Here’s my confession: I enjoy piecing together jigsaw puzzles.

I’m still not sure whether my affinity for puzzles parallels my work as a pastor, but I have discovered that bringing order to the chaos of this fragmentation is both relaxing and reflective.

As an elementary school kid, I remember learning the names and locations of the 50 states by putting together a United States map puzzle.

A few years ago, I dared to tackle a more challenging puzzle of dark gray wolves in a snowy landscape. The colors were eerily similar – black, charcoal, gray, grayish white, and snow white.  The wolves’ whiskers were almost identical to the branches on the trees. And the raised fur around the ears resembled the tuffs of snow-splattered grass forming a worn carpet at the feet of these fierce canines.

Like life and like pastoral ministry, this puzzle was perplexing and time-consuming. But I found it to be incredibly rewarding to observe a full portrait gradually emerge as previously disconnected pieces were conjoined.

In recent weeks, I have tackled the puzzle table again. And periodically throughout the day, I find myself relaxing and reflecting as little pieces connect in a way that gives shape to the Mesa Arch monument in Canyonlands National Park or recreate a scene from the Cinca Terra in northern Italy.

Here are a few takeaways from my reflections on puzzling:

  • Every piece counts.
  • Force-fitting is futile.
  • It helps to keep the big picture in front of you.
  • No one piece alone creates the big picture.
  • Some pieces that don’t look like they go together, do.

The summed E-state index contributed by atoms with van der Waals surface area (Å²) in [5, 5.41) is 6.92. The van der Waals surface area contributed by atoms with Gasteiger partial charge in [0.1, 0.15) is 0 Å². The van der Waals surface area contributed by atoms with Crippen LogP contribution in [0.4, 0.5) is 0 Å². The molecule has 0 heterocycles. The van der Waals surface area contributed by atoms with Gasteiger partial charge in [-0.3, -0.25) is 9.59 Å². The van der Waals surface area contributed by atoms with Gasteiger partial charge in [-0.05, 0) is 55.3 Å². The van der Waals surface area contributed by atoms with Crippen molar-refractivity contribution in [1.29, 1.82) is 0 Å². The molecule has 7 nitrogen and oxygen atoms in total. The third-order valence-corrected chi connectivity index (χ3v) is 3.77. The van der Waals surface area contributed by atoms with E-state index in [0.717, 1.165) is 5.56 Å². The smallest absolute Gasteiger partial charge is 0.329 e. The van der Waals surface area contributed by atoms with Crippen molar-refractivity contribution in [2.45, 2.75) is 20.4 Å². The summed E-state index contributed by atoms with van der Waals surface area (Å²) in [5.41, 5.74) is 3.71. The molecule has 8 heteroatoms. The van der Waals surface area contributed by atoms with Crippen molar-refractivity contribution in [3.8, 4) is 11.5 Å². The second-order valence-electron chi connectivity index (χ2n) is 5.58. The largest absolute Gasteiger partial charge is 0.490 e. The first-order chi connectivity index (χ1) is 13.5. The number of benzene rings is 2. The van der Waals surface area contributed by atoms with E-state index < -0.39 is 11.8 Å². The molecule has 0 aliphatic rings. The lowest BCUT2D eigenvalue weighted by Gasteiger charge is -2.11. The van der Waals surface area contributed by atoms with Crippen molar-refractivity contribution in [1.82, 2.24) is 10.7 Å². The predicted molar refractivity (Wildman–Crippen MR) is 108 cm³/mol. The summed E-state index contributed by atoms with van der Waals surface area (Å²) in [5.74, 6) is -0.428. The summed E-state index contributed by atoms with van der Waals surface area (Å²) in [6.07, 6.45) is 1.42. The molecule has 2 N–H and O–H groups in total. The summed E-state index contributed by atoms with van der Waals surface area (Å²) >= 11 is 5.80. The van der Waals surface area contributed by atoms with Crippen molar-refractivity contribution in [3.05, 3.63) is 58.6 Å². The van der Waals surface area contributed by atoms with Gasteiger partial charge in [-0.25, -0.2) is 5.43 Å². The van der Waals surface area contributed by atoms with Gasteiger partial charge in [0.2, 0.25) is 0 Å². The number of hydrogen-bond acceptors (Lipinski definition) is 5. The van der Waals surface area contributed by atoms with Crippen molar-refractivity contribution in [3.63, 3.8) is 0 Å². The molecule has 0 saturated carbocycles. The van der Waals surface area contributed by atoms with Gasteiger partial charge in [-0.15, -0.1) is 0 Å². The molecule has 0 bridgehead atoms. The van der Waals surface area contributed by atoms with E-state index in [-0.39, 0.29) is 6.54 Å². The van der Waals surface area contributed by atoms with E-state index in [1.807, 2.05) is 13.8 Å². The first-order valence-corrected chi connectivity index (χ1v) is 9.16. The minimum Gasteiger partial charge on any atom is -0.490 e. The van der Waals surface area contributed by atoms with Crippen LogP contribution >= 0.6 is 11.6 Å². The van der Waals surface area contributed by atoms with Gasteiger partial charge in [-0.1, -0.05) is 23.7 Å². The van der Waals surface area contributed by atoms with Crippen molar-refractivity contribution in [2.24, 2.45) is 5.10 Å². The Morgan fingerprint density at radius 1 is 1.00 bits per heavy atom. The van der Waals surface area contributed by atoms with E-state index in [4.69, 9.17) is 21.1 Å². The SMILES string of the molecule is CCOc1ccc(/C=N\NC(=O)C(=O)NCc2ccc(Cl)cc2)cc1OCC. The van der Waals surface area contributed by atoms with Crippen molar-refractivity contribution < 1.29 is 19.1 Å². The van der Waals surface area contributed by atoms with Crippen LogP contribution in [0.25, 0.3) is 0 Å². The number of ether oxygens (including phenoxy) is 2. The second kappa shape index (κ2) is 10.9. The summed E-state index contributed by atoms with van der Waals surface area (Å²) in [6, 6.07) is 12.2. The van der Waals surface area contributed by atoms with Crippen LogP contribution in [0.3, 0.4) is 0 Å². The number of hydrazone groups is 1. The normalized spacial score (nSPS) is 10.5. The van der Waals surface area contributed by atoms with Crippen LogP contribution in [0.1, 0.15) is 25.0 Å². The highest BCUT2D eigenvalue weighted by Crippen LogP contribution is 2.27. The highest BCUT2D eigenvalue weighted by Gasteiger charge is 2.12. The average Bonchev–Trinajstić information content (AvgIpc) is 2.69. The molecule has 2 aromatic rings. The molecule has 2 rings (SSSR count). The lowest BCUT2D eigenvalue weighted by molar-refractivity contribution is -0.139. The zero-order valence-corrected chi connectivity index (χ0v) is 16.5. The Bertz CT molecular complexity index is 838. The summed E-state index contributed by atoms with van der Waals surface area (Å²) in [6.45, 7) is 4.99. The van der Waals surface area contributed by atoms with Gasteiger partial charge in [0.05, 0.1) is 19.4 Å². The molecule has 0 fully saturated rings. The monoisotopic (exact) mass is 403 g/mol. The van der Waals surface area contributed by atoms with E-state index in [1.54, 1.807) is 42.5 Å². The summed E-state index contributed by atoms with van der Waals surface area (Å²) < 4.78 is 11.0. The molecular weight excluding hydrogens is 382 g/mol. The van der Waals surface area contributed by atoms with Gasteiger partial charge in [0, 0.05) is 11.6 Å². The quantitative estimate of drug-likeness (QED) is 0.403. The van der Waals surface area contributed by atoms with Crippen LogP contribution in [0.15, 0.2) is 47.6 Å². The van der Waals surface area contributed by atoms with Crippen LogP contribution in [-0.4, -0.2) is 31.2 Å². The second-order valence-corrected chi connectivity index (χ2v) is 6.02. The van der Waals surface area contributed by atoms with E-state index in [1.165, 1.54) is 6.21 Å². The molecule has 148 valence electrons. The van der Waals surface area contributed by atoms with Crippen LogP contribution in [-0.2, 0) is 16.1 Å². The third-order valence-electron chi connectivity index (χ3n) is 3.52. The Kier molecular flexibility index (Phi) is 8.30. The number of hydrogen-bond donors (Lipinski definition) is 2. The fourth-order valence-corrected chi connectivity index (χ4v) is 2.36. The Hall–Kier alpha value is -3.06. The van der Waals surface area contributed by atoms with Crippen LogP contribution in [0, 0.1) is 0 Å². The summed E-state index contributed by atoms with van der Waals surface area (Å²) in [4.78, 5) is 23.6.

• Some pieces that look like they go together, don’t.
  • It helps to know the parameters and perimeters, so start with the edges.
  • Looking at the puzzle from different vantage points provides a clearer perspective on the big picture.
  • Make progress one piece at a time.
  • You will be tempted at some point to quit. Don’t!
  • Putting together little puzzles within the big puzzle helps to complete the big picture more efficiently.

Life is a puzzle. And so is ministry. As pastors, we inherit a collection of disconnected pieces, pixels of the kingdom, egos that want to be the big picture rather than contributing to the big picture.

And part of the joy of life is finding a piece here and there that fits. On the more discouraging days, helping seeming misfits to fit provides just enough inspiration to keep working at it.

The current ecclesial and cultural paradigm shift we find ourselves in makes congregational dynamics considerably more puzzling. CHC consultants are committed to the local church and we stand ready to assist you as you navigate the unique challenges and opportunities of your place of service. For more information about our services, please contact us.

Barry Howard
Dr. Barry Howard retired in 2017 after spending 39 years in pastoral ministry. He served the last 12 years as the Senior Pastor at First Baptist Church Pensacola. He completed his coach training at the Pastoral Institute in Columbus, Georgia and he has a natural talent for fostering healthy practices among clergy and congregations. He is a coach for CHC.